United States Census Bureau figures show that, from 2000 through June 2005, the non-native-born population in Butte County has increased at a rate of 475 people a year—almost one quarter of the county’s population growth for that period. Mexico, Laos and Cambodia are the countries of origin for most of Butte County’s estimated 18,000 foreign-born residents.
Of the approximately 5,000 residents from Laos and Cambodia, about half are not yet citizens, reports Seng S. Yang, program coordinator of the Hmong Cultural Center of Butte County. The center helped 191 Hmong residents become citizens last year, through training in civics and English, helping with the completion of USCIS forms, and even driving the applicants to their Sacramento interviews and tests.
Passing the tests for citizenship “depends on how well you prepare and how good your English is,” Yang said. “If they really prepare, then they will be able to pass.” (See a sampling of quiz questions on page 19.)
The citizenship application fee is $340 (the cost doubled in 2004). For that, the applicant can take the test up to three times without having to reapply.
“Lots of people push them to perform,” Yang commends. “The first time [taking the test] a really low percent will pass … 10 percent.” Among younger Hmong residents who have gone to school here, he said, about half will succeed on the initial testing.
The road to citizenship is one the Hmong community is dedicated to traveling. As Yang points out, “We don’t have a country to go back to; this is our country.”
Margarito Cardenas, 42, is an almond worker who has been a part of the Durham community for 18 years. His handsome, weathered face displays the proud effort of rural farming. He doffs his cowboy hat as he speaks.
Granted amnesty during the Reagan presidency, he is a permanent legal resident working on his citizenship and that of his seven children. They range in age from 5 to 20, the younger five attending Chico schools; the adult children are here as well, and he is working to get them work permits.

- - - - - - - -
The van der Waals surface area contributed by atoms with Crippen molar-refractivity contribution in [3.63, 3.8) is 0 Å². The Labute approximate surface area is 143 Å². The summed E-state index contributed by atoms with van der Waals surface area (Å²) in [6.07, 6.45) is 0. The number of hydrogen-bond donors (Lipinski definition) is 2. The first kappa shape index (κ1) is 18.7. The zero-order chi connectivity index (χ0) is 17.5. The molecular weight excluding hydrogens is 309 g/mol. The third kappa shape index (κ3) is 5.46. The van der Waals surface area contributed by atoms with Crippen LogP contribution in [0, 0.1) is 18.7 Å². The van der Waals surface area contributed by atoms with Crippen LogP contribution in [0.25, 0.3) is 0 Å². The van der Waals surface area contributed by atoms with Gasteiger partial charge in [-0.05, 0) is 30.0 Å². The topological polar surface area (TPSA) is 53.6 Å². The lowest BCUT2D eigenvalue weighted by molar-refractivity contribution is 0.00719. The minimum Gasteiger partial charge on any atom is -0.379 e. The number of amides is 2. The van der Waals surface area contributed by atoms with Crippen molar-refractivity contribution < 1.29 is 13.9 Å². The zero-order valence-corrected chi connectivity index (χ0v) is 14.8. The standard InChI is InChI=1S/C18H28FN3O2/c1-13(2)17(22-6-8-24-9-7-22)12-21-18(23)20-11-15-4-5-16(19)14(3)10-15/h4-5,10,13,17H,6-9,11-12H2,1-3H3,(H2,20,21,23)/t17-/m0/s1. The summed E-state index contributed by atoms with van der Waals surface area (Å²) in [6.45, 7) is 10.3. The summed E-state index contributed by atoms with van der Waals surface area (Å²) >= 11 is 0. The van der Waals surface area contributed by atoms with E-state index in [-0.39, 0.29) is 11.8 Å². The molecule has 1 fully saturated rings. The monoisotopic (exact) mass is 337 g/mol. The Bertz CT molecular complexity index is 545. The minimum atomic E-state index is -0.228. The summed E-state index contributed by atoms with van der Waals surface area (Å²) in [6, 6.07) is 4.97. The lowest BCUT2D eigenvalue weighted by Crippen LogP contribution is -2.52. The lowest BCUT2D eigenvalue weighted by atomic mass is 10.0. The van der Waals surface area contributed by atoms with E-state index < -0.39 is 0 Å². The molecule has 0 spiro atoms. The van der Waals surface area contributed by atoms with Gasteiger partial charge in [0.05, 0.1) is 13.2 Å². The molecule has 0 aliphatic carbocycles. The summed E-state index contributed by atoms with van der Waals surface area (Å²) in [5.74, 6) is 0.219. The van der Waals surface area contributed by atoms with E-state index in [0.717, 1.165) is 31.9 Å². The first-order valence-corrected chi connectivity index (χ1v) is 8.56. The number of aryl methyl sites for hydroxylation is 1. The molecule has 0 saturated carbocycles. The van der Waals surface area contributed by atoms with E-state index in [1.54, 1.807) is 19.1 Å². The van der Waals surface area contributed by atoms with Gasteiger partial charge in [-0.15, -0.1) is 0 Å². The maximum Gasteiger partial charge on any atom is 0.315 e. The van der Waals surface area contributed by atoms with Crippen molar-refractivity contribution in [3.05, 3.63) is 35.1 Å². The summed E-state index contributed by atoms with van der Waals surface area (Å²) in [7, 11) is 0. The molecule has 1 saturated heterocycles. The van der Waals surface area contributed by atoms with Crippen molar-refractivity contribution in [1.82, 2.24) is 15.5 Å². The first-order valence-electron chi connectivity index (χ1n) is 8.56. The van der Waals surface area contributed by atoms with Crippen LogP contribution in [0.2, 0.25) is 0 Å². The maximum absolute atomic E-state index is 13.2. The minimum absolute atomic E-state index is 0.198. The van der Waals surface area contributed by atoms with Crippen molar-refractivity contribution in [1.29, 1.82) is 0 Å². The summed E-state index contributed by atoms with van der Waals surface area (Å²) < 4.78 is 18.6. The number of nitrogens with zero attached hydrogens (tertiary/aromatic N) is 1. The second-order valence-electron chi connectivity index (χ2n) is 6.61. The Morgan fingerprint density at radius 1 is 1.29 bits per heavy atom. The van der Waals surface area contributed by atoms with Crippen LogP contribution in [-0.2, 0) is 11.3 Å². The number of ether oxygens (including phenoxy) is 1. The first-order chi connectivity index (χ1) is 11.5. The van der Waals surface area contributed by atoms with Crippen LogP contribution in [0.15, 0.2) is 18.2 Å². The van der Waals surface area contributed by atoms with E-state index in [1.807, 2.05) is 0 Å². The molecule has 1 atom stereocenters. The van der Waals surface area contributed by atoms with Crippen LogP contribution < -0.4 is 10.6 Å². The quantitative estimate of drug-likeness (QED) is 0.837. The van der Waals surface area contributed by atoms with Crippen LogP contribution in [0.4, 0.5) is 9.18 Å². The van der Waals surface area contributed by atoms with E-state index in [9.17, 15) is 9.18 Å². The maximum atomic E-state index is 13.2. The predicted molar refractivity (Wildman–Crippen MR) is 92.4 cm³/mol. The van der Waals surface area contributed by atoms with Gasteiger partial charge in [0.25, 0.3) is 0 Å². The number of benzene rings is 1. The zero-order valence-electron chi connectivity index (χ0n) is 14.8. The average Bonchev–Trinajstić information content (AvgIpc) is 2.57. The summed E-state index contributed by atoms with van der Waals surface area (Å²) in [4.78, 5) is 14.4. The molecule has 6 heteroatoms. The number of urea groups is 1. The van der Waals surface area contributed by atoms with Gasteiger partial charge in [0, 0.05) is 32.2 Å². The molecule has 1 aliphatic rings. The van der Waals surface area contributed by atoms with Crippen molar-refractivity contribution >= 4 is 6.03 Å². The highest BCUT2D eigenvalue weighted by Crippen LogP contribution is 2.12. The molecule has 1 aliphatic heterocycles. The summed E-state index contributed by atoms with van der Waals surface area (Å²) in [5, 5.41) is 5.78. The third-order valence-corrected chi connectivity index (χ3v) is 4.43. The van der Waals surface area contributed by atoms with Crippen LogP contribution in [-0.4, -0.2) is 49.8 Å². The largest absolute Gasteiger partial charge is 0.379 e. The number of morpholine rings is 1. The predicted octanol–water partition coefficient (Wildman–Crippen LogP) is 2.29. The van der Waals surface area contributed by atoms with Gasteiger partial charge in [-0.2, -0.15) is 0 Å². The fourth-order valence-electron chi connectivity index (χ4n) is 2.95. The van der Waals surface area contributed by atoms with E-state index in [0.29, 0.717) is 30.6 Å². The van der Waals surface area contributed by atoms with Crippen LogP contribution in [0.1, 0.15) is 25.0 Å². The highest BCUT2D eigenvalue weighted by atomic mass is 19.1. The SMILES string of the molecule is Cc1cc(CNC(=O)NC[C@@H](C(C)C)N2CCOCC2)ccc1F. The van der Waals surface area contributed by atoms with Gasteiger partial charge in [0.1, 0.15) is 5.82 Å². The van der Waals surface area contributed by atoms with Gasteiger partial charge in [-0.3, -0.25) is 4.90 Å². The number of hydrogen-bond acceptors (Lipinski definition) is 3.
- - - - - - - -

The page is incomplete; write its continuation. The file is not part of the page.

Cardenas intends to have his family whole, legal and able to visit relatives in Mexico. “I want to have my children close,” he said. “I want to do this the good way, not ‘across the desert.’ “
This is a reference not merely to illegal immigration, but also to something Cardenas knows personally: services who say they can help with citizenship paperwork but are either incompetent or frauds.
Initially he contacted a paper preparer he had heard about through friends; he said she took his money and did not do the work. In addition to the fees charged by the preparer, he also had to pay substantial medical costs for exams and blood tests. He faces $5,000 or more in fines from the USCIS. Besides that, he lost his “place in line” and may have to wait as long as seven years to have documents processed for his children.
Amparo Avila-Walker, owner of the Chico-based document preparation firm Avila Services, said Cardenas is not an isolated victim—"There are a lot of cases like that.”
Though skeptical at first of going to another business for application help, Cardenas is satisfied with the assistance he is now getting. “I made the big step [to restart the application process] with my fingerprinting in Sacramento,” he said. “The process is going on.”
Cardenas now employs Avila Services. Avila-Walker worked for years in the Superior Court system in Butte County after coming out of the Chico State paralegal program in the early 1990s. Five years ago, she began her own business with the help of the California Human Development Corp.
“I actually see the families,” she said. “I work with the [permanent residents], and I also do a lot of education on the immigration system for [undocumented residents]. They are the hardest-working and most honest people I’ve met.”
She added: “I see all this discussion about immigration, and I’m going, ‘Where is the human side?’ “